The roasting process

The roasting process plays a pivotal role in defining the espresso's character, including its caffeine content. A common misconception is that darker roasts contain more caffeine. In reality, light roasts have slightly more caffeine by weight, as the roasting process reduces the bean's mass but does not significantly affect the caffeine content. However, because darker roasts are denser, if you measure your coffee by scoops instead of weight, a dark roast espresso might have slightly less caffeine.

Enjoy a dark, exotic roast with Carluccio’s espresso di Napoli

Our Napoli espresso coffee has been blended and roasted in the traditional style of the master roasters of Naples, which is the darkest roast in all Italy using Arabica beans with a little kick of Robusta. This blend is rich, lively and well-rounded, presenting dark cocoa, smoky flavours and blackberry notes.

Our Napoli espresso beans can also be ground finely for use in an espresso machine. When ground coarse for use in a cafetiere, it can present flavours of cinnamon and cherry.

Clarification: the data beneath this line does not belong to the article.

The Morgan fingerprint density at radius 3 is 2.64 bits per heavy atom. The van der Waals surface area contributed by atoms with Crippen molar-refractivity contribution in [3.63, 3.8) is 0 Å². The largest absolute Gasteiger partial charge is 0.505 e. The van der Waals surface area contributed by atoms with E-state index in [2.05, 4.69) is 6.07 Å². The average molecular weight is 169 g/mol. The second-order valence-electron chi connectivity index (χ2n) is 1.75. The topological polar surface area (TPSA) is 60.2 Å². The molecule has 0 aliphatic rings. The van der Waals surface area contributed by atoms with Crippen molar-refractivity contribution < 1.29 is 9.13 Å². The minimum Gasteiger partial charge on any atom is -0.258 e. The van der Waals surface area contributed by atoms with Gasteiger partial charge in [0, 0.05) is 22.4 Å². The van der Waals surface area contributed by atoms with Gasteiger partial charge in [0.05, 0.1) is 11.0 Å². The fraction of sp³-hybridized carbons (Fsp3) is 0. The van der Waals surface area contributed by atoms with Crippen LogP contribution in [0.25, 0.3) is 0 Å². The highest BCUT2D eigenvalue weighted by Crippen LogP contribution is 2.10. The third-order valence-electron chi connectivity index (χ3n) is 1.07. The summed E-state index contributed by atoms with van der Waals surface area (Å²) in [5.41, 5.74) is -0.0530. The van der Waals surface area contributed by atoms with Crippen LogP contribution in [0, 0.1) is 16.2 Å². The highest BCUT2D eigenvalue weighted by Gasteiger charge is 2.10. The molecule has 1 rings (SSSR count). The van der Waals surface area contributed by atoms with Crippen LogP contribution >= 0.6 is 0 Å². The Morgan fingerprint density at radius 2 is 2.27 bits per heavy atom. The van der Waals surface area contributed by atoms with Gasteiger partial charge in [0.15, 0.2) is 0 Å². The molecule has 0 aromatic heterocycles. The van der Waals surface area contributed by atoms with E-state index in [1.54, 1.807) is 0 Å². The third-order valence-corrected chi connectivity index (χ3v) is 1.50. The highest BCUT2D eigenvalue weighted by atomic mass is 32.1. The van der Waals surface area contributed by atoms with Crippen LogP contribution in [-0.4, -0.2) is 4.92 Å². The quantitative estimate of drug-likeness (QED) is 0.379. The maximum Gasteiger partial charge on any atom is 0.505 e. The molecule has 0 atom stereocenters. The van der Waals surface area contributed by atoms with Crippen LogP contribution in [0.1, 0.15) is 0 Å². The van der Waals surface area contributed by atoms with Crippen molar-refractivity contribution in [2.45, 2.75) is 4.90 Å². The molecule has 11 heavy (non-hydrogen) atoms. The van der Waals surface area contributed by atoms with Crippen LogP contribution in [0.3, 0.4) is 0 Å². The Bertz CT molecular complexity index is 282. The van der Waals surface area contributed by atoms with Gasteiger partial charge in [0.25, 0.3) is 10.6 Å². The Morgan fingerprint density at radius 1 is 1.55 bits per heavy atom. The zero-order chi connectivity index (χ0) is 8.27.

Napoli espresso coffee.

Shop our Napoli espresso coffee.

The brewing technique

Espresso machines force hot water through finely ground coffee at high pressure, a method that extracts intense flavour and caffeine in a short amount of time. This process, typically lasting 25 to 30 seconds, ensures a concentrated dose of caffeine in a small volume, distinguishing espresso from other coffee preparations in both taste and stimulant effect.

Read our guide What is Italian espresso? to find out more.

Enjoy authentic Italian espresso coffee from Carluccio’s

At Carluccio’s, we offer an authentic Italian experience with all our coffees. From the moment Antonio Carluccio opened his first Italian food shop in Neal Street, we’ve been on a mission to share the true taste of Italy with everyone.

Why Carluccio’s?

Choosing Carluccio's for your Italian coffee experience is a journey into the heart of Italy’s rich coffee culture. We champion quality, ensuring every cup embodies the authenticity and vibrancy of Italy itself. The roasters of Carluccio’s blends roast each type of bean separately in the traditional “drum” roasters, which spin the beans constantly while surrounding them with hot air. A longer roasting time at lower temperatures avoids any burnt taste and recreates the results of the constant, careful stirring given to the pan-roasted coffee beans.